U.S. crude oil prices slipped towards $97 a barrel on Thursday as a larger-than-expected rise in crude oil stocks outweighed support from upbeat manufacturing data in China, the United States and Germany.
* NYMEX crude eased 24 cents to $97.37 a barrel by 0010 GMT, adding to losses from the previous session.
* U.S. crude oil inventories rose more than expected last week as gasoline demand fell to an 11-year low, data from the U.S. Energy Information Administration showed on Wednesday. [EIA/S}
* Factory activity rose in China, the United States and Germany in January, and the three manufacturing superpowers drove gains in global output even as Europe struggles with fallout from its festering debt crisis.
* Senior U.N. nuclear inspectors plan another trip to Iran later this month after holding what both sides described as good talks on the Islamic state’s disputed atomic programme.
* Sudan, stepping up its rhetoric, accused South Sudan of “hostility” in their row over oil transit fees and said it would hold Juba responsible for any attack on northern oil facilities, a state-linked news website said on Wednesday.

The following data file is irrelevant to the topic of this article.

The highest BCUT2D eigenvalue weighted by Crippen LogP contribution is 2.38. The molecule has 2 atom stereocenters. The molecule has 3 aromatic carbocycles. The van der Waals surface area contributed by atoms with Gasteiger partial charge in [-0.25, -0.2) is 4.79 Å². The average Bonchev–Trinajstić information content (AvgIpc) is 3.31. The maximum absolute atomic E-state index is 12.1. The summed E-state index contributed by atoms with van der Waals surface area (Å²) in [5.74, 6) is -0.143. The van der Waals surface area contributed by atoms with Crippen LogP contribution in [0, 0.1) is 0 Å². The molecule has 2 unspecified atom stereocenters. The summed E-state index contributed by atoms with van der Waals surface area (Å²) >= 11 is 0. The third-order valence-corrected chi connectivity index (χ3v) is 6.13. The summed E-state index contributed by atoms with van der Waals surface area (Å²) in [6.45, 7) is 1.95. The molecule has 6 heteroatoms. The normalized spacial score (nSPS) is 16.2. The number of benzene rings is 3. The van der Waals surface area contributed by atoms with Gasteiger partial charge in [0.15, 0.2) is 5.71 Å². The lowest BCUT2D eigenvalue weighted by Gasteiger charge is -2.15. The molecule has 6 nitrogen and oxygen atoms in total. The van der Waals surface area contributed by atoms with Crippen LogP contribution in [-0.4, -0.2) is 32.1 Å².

* The dollar struggled against the yen in Asia on Thursday, having plumbed a fresh three-month low for a third straight day, raising the danger that Japan would act to weaken its currency.
* U.S. manufacturing growth accelerated in January to its highest level in seven months, though a measure of employment faded and private sector employers added fewer jobs than expected, data showed on Wednesday.
* Greece’s prime minister will call the country’s political leaders in the next few days to seek backing for more austerity after the International Monetary Fund warned this was key to securing the new bailout Athens needs to avoid a messy default.